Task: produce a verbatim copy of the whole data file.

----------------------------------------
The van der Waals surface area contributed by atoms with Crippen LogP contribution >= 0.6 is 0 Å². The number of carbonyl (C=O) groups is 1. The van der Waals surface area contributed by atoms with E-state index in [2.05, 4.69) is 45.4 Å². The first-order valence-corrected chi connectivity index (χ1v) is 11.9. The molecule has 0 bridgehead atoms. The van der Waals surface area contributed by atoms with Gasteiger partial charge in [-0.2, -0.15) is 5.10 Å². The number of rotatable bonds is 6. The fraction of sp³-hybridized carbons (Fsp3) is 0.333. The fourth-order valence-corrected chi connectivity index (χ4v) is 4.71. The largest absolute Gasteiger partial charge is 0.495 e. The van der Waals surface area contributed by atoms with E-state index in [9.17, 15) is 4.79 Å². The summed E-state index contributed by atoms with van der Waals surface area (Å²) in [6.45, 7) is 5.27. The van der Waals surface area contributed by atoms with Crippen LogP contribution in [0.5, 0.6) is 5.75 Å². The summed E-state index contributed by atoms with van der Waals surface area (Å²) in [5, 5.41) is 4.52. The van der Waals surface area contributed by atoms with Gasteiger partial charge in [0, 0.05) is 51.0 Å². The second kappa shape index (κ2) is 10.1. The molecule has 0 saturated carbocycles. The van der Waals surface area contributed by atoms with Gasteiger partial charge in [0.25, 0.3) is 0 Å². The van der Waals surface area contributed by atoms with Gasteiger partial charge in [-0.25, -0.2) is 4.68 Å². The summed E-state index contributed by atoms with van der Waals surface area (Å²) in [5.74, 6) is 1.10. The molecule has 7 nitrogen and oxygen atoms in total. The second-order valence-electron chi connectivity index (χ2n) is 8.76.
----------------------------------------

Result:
The van der Waals surface area contributed by atoms with Crippen LogP contribution >= 0.6 is 0 Å². The number of carbonyl (C=O) groups is 1. The van der Waals surface area contributed by atoms with E-state index in [2.05, 4.69) is 45.4 Å². The first-order valence-corrected chi connectivity index (χ1v) is 11.9. The molecule has 0 bridgehead atoms. The van der Waals surface area contributed by atoms with Gasteiger partial charge in [-0.2, -0.15) is 5.10 Å². The number of rotatable bonds is 6. The fraction of sp³-hybridized carbons (Fsp3) is 0.333. The fourth-order valence-corrected chi connectivity index (χ4v) is 4.71. The largest absolute Gasteiger partial charge is 0.495 e. The van der Waals surface area contributed by atoms with E-state index in [9.17, 15) is 4.79 Å². The summed E-state index contributed by atoms with van der Waals surface area (Å²) in [6.45, 7) is 5.27. The van der Waals surface area contributed by atoms with Crippen LogP contribution in [0.5, 0.6) is 5.75 Å². The summed E-state index contributed by atoms with van der Waals surface area (Å²) in [5, 5.41) is 4.52. The van der Waals surface area contributed by atoms with Gasteiger partial charge in [0, 0.05) is 51.0 Å². The second kappa shape index (κ2) is 10.1. The molecule has 0 saturated carbocycles. The van der Waals surface area contributed by atoms with Gasteiger partial charge in [0.25, 0.3) is 0 Å². The van der Waals surface area contributed by atoms with Gasteiger partial charge in [-0.25, -0.2) is 4.68 Å². The summed E-state index contributed by atoms with van der Waals surface area (Å²) in [5.74, 6) is 1.10. The molecule has 7 nitrogen and oxygen atoms in total. The second-order valence-electron chi connectivity index (χ2n) is 8.76.